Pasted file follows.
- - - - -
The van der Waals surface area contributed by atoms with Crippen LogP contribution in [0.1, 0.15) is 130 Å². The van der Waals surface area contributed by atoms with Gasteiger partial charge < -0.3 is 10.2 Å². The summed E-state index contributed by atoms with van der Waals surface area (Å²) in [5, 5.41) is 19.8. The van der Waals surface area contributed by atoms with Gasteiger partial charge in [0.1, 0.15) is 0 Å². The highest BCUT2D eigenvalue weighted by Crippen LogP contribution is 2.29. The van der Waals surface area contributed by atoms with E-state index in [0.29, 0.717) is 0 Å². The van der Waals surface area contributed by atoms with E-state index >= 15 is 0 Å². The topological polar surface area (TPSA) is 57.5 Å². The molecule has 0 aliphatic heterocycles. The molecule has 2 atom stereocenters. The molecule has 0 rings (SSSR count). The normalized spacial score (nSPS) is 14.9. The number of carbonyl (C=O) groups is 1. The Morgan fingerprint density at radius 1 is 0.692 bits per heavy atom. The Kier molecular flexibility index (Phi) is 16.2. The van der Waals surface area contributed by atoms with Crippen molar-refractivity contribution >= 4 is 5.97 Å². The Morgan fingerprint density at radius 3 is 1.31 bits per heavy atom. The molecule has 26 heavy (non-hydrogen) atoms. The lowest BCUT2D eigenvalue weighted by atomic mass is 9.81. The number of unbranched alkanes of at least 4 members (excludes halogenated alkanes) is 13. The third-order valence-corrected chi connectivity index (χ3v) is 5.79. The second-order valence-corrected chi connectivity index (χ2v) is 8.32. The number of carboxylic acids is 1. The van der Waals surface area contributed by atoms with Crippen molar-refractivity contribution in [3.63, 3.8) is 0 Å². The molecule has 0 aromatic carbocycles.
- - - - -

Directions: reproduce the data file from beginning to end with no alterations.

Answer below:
The van der Waals surface area contributed by atoms with Crippen LogP contribution in [0.1, 0.15) is 130 Å². The van der Waals surface area contributed by atoms with Gasteiger partial charge < -0.3 is 10.2 Å². The summed E-state index contributed by atoms with van der Waals surface area (Å²) in [5, 5.41) is 19.8. The van der Waals surface area contributed by atoms with Gasteiger partial charge in [0.1, 0.15) is 0 Å². The highest BCUT2D eigenvalue weighted by Crippen LogP contribution is 2.29. The van der Waals surface area contributed by atoms with E-state index in [0.29, 0.717) is 0 Å². The van der Waals surface area contributed by atoms with E-state index >= 15 is 0 Å². The topological polar surface area (TPSA) is 57.5 Å². The molecule has 0 aliphatic heterocycles. The molecule has 2 atom stereocenters. The molecule has 0 rings (SSSR count). The normalized spacial score (nSPS) is 14.9. The number of carbonyl (C=O) groups is 1. The Morgan fingerprint density at radius 1 is 0.692 bits per heavy atom. The Kier molecular flexibility index (Phi) is 16.2. The van der Waals surface area contributed by atoms with Crippen molar-refractivity contribution >= 4 is 5.97 Å². The Morgan fingerprint density at radius 3 is 1.31 bits per heavy atom. The molecule has 26 heavy (non-hydrogen) atoms. The lowest BCUT2D eigenvalue weighted by atomic mass is 9.81. The number of unbranched alkanes of at least 4 members (excludes halogenated alkanes) is 13. The third-order valence-corrected chi connectivity index (χ3v) is 5.79. The second-order valence-corrected chi connectivity index (χ2v) is 8.32. The number of carboxylic acids is 1. The van der Waals surface area contributed by atoms with Crippen molar-refractivity contribution in [3.63, 3.8) is 0 Å². The molecule has 0 aromatic carbocycles.